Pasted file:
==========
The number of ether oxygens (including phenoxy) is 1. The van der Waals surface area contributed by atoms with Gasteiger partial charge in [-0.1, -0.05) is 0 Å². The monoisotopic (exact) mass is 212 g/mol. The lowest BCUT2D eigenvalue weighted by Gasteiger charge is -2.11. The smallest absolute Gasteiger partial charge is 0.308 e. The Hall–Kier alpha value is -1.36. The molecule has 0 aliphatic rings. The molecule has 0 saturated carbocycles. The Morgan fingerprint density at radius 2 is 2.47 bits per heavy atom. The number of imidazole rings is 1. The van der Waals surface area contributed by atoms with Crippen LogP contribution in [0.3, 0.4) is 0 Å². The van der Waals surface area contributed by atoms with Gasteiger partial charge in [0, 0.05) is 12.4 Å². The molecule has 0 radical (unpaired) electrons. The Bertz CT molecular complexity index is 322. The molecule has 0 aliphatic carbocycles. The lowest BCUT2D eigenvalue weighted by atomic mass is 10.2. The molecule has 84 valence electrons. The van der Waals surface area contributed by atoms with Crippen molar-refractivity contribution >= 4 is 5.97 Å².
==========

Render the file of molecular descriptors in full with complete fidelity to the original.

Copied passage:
The number of ether oxygens (including phenoxy) is 1. The van der Waals surface area contributed by atoms with Gasteiger partial charge in [-0.1, -0.05) is 0 Å². The monoisotopic (exact) mass is 212 g/mol. The lowest BCUT2D eigenvalue weighted by Gasteiger charge is -2.11. The smallest absolute Gasteiger partial charge is 0.308 e. The Hall–Kier alpha value is -1.36. The molecule has 0 aliphatic rings. The molecule has 0 saturated carbocycles. The Morgan fingerprint density at radius 2 is 2.47 bits per heavy atom. The number of imidazole rings is 1. The van der Waals surface area contributed by atoms with Crippen LogP contribution in [0.3, 0.4) is 0 Å². The van der Waals surface area contributed by atoms with Gasteiger partial charge in [0, 0.05) is 12.4 Å². The molecule has 0 radical (unpaired) electrons. The Bertz CT molecular complexity index is 322. The molecule has 0 aliphatic carbocycles. The lowest BCUT2D eigenvalue weighted by atomic mass is 10.2. The molecule has 84 valence electrons. The van der Waals surface area contributed by atoms with Crippen molar-refractivity contribution >= 4 is 5.97 Å².